Theories of leadership
All organizations require structured and defined leadership system. Without leadership, nothing significant can happen in a group. Different people in leadership positions exhibit and demonstrate distinct styles. The styles sometimes depend on training, organizational culture, or personality. Due to the observed differences, various scholars gained interest in research and expressed their thoughts about leadership criteria through theories. The Contingency theory is one of the most crucial and influential explanations of leadership. The Contingency theory is in three major parts developed by different people. Among the pieces include the Fielder’s Model, Path-Goal Model (of Robert House, and Situational Approach (of Hersey and Blanchard).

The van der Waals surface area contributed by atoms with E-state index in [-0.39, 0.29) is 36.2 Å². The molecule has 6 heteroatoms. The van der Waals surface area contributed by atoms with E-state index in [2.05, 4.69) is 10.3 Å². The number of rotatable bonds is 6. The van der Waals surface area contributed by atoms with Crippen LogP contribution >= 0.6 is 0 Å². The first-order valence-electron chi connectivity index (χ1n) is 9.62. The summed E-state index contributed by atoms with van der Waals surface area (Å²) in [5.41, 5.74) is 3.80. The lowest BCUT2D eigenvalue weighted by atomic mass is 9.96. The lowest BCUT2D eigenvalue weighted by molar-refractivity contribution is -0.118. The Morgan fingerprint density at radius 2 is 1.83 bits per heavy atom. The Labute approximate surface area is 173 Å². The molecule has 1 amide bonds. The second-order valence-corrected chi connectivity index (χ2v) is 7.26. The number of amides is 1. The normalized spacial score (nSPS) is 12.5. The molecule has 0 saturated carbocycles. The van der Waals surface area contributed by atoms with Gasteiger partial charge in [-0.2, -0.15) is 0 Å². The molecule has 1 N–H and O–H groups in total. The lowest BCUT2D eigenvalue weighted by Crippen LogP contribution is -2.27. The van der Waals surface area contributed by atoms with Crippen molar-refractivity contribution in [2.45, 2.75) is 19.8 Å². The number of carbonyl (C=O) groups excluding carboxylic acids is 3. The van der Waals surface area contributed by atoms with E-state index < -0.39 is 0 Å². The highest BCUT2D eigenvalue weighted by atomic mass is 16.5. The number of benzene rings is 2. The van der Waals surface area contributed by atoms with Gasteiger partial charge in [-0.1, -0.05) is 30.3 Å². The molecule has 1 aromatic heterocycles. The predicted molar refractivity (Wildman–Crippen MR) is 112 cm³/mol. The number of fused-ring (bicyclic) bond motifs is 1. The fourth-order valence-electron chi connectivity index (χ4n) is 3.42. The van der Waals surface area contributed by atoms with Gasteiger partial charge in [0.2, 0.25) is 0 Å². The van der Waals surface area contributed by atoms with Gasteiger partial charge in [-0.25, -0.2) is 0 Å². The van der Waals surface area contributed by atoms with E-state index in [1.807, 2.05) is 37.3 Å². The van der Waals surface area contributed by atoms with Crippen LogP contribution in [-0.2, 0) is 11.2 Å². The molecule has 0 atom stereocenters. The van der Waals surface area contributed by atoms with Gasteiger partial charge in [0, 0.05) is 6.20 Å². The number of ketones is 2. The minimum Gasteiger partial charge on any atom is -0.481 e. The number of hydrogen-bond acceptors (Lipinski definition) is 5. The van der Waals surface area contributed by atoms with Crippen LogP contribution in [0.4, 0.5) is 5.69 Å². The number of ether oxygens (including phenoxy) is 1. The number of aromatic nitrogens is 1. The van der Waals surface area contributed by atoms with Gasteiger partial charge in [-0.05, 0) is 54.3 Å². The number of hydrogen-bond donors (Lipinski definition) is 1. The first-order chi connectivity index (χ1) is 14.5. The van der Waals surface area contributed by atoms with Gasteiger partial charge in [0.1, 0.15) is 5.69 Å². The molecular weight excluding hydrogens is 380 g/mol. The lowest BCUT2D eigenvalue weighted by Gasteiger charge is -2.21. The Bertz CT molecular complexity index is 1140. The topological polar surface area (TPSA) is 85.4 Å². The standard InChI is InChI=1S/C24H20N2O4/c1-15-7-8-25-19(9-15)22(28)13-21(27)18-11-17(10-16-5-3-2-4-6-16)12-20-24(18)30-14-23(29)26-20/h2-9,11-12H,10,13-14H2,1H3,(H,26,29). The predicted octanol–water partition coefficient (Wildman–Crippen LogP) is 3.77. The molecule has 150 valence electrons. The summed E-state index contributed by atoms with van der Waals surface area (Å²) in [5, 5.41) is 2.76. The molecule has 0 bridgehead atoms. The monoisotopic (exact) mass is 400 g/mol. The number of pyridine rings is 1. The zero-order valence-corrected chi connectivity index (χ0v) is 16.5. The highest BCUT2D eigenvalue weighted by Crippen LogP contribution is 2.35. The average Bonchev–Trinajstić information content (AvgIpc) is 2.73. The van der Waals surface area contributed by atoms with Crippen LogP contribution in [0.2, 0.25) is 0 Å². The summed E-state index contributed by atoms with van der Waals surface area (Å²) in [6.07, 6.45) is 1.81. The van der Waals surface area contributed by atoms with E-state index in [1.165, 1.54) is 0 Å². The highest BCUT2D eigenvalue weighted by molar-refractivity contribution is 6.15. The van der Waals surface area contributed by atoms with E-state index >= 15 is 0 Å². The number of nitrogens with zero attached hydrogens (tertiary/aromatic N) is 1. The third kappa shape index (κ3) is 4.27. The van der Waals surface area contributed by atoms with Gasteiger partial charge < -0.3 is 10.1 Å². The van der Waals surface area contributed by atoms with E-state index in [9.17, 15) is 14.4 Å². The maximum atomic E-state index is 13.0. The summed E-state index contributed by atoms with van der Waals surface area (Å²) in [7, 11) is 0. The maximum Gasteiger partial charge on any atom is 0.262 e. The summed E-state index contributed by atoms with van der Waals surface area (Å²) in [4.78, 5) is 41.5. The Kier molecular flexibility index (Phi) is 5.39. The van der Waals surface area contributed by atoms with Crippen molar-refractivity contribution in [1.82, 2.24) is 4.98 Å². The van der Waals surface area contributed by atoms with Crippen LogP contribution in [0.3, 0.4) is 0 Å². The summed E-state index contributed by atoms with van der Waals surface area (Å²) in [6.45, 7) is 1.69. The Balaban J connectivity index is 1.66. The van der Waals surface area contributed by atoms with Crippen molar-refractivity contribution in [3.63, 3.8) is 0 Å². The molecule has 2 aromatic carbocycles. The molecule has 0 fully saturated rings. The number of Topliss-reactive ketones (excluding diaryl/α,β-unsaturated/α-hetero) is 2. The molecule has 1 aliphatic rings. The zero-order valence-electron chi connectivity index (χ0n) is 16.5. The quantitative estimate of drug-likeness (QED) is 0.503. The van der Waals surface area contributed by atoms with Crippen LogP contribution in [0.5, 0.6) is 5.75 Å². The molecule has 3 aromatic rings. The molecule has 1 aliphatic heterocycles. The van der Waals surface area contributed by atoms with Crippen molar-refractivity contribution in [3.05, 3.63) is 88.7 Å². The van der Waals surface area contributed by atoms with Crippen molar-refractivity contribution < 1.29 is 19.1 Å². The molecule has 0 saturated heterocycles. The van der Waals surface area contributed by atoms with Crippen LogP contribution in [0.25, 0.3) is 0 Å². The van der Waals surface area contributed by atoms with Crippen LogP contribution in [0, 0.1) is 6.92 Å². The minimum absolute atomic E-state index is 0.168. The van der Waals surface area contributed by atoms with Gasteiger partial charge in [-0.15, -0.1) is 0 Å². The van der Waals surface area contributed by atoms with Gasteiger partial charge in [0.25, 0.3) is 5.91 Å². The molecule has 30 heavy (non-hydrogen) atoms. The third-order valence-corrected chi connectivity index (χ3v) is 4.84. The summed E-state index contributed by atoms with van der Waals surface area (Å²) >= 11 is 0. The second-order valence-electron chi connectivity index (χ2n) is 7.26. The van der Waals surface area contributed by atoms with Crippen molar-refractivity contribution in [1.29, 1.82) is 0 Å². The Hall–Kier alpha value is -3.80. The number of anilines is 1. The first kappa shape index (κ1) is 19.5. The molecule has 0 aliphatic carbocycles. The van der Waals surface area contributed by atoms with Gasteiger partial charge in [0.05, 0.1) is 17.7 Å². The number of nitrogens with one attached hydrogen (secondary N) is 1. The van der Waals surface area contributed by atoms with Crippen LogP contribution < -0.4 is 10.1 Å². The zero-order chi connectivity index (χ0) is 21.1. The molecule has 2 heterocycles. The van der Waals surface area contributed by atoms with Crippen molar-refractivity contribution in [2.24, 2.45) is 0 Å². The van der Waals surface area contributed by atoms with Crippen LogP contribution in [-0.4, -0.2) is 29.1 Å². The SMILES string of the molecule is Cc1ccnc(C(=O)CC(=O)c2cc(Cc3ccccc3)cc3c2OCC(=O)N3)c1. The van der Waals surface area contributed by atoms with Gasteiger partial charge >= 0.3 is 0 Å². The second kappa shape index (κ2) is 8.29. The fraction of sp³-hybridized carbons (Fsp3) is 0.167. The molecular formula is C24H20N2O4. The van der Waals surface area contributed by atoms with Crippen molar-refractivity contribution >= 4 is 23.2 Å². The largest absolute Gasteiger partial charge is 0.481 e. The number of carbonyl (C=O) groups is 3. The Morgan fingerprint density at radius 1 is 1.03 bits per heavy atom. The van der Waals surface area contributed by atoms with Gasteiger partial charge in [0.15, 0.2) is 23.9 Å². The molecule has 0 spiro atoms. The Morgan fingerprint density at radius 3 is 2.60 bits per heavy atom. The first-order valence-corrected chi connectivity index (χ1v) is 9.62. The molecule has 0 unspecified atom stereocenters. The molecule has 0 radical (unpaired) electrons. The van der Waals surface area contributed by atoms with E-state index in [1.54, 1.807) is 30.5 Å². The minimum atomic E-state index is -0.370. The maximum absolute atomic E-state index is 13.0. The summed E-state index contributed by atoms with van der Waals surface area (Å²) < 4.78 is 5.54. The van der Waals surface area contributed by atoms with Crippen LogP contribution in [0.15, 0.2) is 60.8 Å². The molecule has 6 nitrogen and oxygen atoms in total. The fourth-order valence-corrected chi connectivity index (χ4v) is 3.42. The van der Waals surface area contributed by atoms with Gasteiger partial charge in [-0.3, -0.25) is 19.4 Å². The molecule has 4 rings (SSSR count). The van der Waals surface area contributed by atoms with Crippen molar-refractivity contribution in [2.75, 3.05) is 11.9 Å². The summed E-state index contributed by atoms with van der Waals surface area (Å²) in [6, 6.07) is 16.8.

According to Fred Fielder’s Contingency Model, a perfect leadership style that fits all situations does not exist. Instead, the effectiveness of a leader depends on the situation (Lussier & Achua, 2015). Approaches and favorableness of conditions merge to produce effective leadership. Fielder gave situational favorableness another name, which is situational control. Fielder believed that leadership style of an individual is constant and measurable on a scale called “Least-Preferred Co-Worker (LPC).” The criterion asks a person to think about someone he/she enjoyed collaborating within a work environment that can be in training, education, or job. The…
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